Measuring Real-time Biological and Abiotic Manganese Oxide Reduction

Tuesday, May 31, 2016

Manganese(IV) oxides are powerful scavengers of toxins and trace metals, but they are also strong oxidants in the environment (1). Certain common microbes can also ‘breathe’ manganese oxides, in a process known as anaerobic respiration (2). During these environmental –commonly with sulfur or iron species– and biological interactions, manganese oxides are often dissolved. But what happens to the manganese next? Manganese could be ‘fixed’ into secondary minerals, or stay reduced and soluble and be available to easily re-oxidize.

A collaborative team, including geobiologists from the California Institute of Technology, microbiologists from the University of Southern California, and beam line scientists at SSRL investigated what happens to manganese(IV) oxides during environmentally-common reduction pathways like ferrous iron- and sulfide- driven reactions as well as the anaerobic respiration of manganese oxides by a common metal-reducing microbe, Shewanella oneidensis. The team set up a flow-through system to probe these reaction sequences using real-time x-ray spectroscopic measurements. The reactions occurred in a large reaction vessel where anaerobic tubing pumped a small portion of the reacting fluid to a flow cell where the manganese redox and mineralogical state was measured by the x-ray beam continuously (Figure 1). Precipitate samples were also retrieved throughout the experiments to analyze with complimentary techniques including x-ray diffraction and Raman spectroscopy. These combined real-time measurements showed the evolution from manganese(IV) oxides to a variety of secondary manganese phases.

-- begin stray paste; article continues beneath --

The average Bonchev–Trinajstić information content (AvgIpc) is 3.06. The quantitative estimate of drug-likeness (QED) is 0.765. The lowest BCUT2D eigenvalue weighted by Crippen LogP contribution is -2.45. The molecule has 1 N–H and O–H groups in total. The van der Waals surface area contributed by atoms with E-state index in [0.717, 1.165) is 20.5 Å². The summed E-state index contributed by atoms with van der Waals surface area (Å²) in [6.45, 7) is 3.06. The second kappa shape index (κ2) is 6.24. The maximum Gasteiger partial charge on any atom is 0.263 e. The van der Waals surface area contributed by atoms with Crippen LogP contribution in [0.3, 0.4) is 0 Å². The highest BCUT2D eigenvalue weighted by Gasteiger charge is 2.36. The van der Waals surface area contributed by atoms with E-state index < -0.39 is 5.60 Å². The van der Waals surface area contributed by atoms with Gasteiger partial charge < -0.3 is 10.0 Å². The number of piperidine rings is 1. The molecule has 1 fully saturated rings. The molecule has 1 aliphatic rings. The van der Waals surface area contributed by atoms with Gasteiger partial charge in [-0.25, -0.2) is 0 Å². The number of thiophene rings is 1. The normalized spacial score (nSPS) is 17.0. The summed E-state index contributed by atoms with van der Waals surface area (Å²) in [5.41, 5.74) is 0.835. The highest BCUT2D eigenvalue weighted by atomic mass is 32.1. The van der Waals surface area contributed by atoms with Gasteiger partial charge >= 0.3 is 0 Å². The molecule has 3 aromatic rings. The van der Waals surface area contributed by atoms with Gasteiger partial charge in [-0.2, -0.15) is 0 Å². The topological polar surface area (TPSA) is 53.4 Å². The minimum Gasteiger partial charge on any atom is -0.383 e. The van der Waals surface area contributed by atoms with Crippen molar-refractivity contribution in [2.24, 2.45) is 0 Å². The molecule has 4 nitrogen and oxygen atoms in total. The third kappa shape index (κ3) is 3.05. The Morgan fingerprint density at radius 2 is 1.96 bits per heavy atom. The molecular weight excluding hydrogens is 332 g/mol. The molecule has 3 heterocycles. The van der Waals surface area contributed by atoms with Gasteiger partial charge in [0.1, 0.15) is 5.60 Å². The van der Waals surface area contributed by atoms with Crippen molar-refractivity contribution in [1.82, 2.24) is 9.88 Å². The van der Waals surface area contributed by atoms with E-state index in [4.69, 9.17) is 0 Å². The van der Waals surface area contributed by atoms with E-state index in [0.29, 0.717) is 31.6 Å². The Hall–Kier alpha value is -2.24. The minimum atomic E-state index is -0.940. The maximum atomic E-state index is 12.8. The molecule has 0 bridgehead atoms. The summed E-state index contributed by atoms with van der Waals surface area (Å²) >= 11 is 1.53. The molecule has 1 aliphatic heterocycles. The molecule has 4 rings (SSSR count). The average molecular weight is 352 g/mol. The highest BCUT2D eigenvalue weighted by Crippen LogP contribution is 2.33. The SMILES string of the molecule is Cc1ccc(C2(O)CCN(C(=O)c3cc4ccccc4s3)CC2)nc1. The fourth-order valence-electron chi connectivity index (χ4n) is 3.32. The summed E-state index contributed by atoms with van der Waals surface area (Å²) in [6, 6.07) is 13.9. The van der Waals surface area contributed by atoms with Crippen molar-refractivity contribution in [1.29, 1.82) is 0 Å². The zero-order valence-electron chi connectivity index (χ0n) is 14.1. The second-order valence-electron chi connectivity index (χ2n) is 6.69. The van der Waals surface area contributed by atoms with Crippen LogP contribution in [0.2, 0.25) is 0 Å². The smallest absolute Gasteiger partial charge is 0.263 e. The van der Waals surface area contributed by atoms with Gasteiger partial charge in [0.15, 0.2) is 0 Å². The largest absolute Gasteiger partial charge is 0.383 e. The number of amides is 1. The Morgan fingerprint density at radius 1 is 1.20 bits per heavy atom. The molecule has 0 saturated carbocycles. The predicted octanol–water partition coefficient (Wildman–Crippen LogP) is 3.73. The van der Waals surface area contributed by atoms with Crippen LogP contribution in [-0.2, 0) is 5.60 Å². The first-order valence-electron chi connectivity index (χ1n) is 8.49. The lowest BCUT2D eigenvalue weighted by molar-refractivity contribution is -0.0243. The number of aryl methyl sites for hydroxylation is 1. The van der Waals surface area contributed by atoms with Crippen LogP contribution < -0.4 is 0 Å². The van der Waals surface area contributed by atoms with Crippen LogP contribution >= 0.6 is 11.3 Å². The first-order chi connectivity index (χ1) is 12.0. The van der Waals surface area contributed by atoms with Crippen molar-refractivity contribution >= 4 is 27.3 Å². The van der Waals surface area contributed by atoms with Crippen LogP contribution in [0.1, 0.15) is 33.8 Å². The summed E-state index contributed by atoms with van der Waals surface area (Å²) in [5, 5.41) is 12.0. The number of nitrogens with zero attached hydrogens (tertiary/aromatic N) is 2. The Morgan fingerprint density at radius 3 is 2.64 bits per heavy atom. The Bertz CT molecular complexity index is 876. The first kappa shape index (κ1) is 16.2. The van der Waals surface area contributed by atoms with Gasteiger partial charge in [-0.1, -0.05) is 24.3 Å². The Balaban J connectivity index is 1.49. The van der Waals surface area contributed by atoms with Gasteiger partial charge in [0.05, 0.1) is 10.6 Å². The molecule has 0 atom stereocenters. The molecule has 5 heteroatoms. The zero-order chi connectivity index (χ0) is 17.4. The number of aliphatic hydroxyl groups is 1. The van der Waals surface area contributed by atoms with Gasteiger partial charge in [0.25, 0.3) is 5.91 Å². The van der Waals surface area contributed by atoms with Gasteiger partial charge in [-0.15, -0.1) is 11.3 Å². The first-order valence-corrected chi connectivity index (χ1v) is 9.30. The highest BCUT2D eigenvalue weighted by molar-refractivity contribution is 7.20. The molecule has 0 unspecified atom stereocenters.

Figure 1
Figure 1. Schematic of flow-through system developed at SSRL. A reaction vessel with manganese oxides and media required for microbial experiments was kept anoxic with nitrogen gas and pH was measured using an environmental pH probe. A portion of the fluid was sampled using a peristaltic pump through anaerobic tubing to the beam line hutch where the x-ray beam sampled the Mn coordination environment, mineralogy, and redox state through a Kapton tape window on an x-ray flow-through cell. An x-ray detector measured the resultant x-ray absorption spectra, and a sampling portal enabled acquisition of filter samples to be measured later by x-ray diffraction and Raman spectroscopy. Photos of the reaction vessel and flow-through cell are shown alongside the schematic.